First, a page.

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can speak for precise paragraphs at a stretch on various legal aspects
of social policy, but every so often the propeller-head prodigy
he once was breaks through his current policy-wonk persona and begins
spinning. "We'll meet at 927 Manchester," he announced
one afternoon to a group he'd assembled at his home high in the
West Hollywood Hills for a lecture on gun safety "Unsafety
of any kind is my abhorrence!" followed by target shooting
at the LAX Firing Range near the airport. "That's an easy address
to remember," he added briskly: "Three squared followed
by three cubed."
began organizing these field trips several years ago when he noticed
that most people who exclaimed that they hated guns had never actually
handled one. "You know, I perfectly well understand people's
arguments in favor of gun control, and some of them are very powerful,
although I'm not persuaded by them," he says. "But to
hate an inanimate object is a very strange thing. It made me think
it's actually helpful to go out there and have it be demystified,
get that out of the way and return to rational policy analysis."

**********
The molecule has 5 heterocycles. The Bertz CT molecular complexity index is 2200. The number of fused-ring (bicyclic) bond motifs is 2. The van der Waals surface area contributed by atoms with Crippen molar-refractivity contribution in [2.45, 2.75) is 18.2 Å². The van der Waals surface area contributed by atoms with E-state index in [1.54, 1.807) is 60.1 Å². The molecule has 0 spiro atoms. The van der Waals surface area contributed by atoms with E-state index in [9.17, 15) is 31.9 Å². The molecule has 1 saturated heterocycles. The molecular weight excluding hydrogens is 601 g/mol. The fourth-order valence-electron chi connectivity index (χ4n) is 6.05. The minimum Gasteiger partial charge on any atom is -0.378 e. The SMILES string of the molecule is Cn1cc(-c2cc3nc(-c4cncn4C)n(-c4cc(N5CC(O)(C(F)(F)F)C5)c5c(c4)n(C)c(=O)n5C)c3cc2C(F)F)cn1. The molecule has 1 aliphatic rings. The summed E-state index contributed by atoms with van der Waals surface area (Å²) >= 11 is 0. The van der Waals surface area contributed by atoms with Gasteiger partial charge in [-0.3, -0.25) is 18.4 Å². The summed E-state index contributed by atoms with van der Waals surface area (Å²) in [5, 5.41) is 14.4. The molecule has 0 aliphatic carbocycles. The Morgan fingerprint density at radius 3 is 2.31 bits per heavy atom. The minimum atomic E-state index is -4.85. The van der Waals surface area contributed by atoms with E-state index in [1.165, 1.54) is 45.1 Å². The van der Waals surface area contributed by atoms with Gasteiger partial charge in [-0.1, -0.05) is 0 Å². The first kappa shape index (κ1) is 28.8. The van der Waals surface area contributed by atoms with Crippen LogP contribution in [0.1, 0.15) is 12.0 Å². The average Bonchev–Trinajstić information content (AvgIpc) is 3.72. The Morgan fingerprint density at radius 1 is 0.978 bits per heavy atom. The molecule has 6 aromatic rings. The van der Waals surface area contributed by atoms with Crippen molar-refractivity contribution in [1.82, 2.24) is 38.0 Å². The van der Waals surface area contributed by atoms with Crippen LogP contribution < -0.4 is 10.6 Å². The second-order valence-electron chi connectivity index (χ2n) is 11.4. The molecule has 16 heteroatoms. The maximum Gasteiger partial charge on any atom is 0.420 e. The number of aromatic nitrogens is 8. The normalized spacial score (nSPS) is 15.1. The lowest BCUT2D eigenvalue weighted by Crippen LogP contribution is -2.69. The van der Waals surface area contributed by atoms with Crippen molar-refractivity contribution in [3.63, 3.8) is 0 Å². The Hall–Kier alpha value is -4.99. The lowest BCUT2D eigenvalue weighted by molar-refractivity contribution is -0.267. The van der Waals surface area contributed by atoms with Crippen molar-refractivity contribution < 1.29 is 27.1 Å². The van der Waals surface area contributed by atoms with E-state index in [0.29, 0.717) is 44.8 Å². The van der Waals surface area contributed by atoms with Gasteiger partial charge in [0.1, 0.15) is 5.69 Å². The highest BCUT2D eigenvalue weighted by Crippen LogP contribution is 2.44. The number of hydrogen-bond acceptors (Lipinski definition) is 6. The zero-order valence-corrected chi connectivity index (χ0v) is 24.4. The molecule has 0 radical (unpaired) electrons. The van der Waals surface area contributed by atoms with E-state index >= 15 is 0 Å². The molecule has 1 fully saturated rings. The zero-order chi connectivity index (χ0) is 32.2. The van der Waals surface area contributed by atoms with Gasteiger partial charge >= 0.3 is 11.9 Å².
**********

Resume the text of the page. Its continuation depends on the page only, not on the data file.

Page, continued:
Perhaps because he is used to being so much smarter than almost
everyone he encounters, Volokh often tempers his conversation with
signals that indicate he is indeed considering another person's
point of view. A cheery "fair enough!" is one of his favorite
phrases. "Interesting..." is another, said with a thoughtful
cock of his head and brief stare into the middle distance. Still,
he generally gets the last word.
the target-shooting excursion I attended, Roman Genn, a political
caricaturist and fellow Russian èmigrè, takes mild issue
with Volokh's citing of countries like Israel, which has a high
rate of gun ownership but a low crime rate. "The homicide rate
in Russia went up after they allowed guns," Genn points out.
"True," responds Volokh, "but there you also have
to look at the quality of the data." I wonder why Volokh doesn't
worry about party guests wandering around his house finding the
loaded gun he keeps in his nightstand. "I trust my guests not
to start opening drawers," he says. Besides, "If a person
coming to my house is that intent on killing us, he could bring
his own gun."